The UN turned 75 this year but instead of grand celebrations, the world witnessed an empty UNGA with world leaders addressing it via video screening because of the pandemic. The UN is under unprecedented stress and being shown up for its inability to tackle the challenges of today like the pandemics, climate change, terrorism or global peace and security. The institution's key governing structures, especially the UN Security Council, are inadequate and demand reform. India must now use gritty resolve to ensure its place in these governing structures.
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Japan's new Prime Minister Yoshihide Suga belongs to the Ganesha Group – an amorphous but important group of short time Members of Parliament without political hereditary. Ganesha or Kangiten in Japanese is the symbol of good fortune in business and also a solver of problems. This is certainly an appropriate mascot for the Suga administration, which will need to resolve pending global issues and develop good business partnerships in the coming years.
Ambassador Rajiv Bhatia, Distinguished Fellow, Foreign Policy Studies Programme, Gateway House delivered the opening remarks at the 2020 Asia Economic and Entrepreneurship Summit, in the lead-up to the session, - The Future of Asia Pacific Economic Cooperation in a Sustainable VUCA World – What to Expect? What Next? The Summit was jointly organised by the KSI Strategic Institute for Asia Pacific (KSI), The Pacific Basin Economic Council (PBEC) and China Daily Asia Pacific (CD), Kuala Lumpur, 8 September 2020.
Under Prime Minister Shinzo Abe, India and Japan shared a live and confident partnership. The engagement with India is one of his legacies, with Japan a steadfast partner and the strategic dimension being qualitatively different. Dealing with a new Japanese leader will be a challenge for India, and that new equation will determine the pace at which Japan's partnership with India will deepen.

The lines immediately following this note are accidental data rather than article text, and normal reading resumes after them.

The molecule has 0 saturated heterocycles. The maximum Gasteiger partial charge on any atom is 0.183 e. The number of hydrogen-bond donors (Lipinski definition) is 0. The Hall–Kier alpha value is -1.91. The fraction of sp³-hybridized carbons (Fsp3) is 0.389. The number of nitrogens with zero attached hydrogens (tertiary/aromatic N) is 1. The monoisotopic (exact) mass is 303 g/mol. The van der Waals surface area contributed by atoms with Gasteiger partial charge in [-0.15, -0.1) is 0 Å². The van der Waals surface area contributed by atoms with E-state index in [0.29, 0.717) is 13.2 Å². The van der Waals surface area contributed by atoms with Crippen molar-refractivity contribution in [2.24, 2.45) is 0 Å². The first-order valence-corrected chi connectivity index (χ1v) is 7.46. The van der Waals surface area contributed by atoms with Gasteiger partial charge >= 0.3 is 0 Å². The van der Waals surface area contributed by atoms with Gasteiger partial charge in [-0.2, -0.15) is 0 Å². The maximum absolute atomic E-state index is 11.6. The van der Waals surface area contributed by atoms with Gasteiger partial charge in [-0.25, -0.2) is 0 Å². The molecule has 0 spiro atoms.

The Quad, a grouping of Indo-Pacific democracies, is more relevant than ever. It must now operationalise not just the military exchanges but also formalise economic and technology partnerships that will undergird a meaningful new multilateral, provide it with resilience and appeal in the Indo-Pacific region. In this Webcast, co-hosted by Gateway House and Konrad-Adenauer-Stiftung, the panelists discuss the need to reform Quad, which hosts the four leading global voices, in order for it to become the magnet that attracts like-minded nations, small and big cutting across continents and oceans to converge on the new world order realities.
The COVID crisis compelled a change in the Business20 (B20) focus areas to reviving health, health facilities and business activity in 2020. India must start work now to give the B20 even greater responsiveness and relevance as the prospective G20 chair in 2022.
On 30th June, 2020 Gateway House in association with Konrad-Adeneur-Stiftung (KAS) co-hosted a webinar on Indo-Pacific: New Geo strategic reality.
China’s escalating actions in the wake of the COVID-19 catastrophe is a calculated strategic diversion and risk. In the Indo-Pacific, tensions between China and the U.S., Australia, India and others are building momentum. As a geopolitical partnership, the relevance of the Quad is now proven. There are clear ways to empower it immediately, and make it a resilient grouping.
Manjeet Kriplani, Executive Director, Gateway House, in discussion with Prof. Rory Medcalf, Head, National Security College, Australian National University, and author of Indo-Pacific Empire: China, America and the Contest for the World's Pivotal Region; and Cleo Paskal, Associate Fellow, Energy, Environment and Resources, and Asia-Pacific, Chatham House; on the possibility of an Indo-Pacific Charter for the region.
Manjeet Kripalani, Executive Director, Gateway House, in discussion with Prof. Rory Medcalf, Head, National Security College, Australian National University, and author of Indo-Pacific Empire: China, America and the Contest for the World's Pivotal Region; and Cleo Paskal, Associate Fellow, Energy, Environment and Resources, and Asia-Pacific, Chatham House; on the possibility of an Indo-Pacific Charter for the region.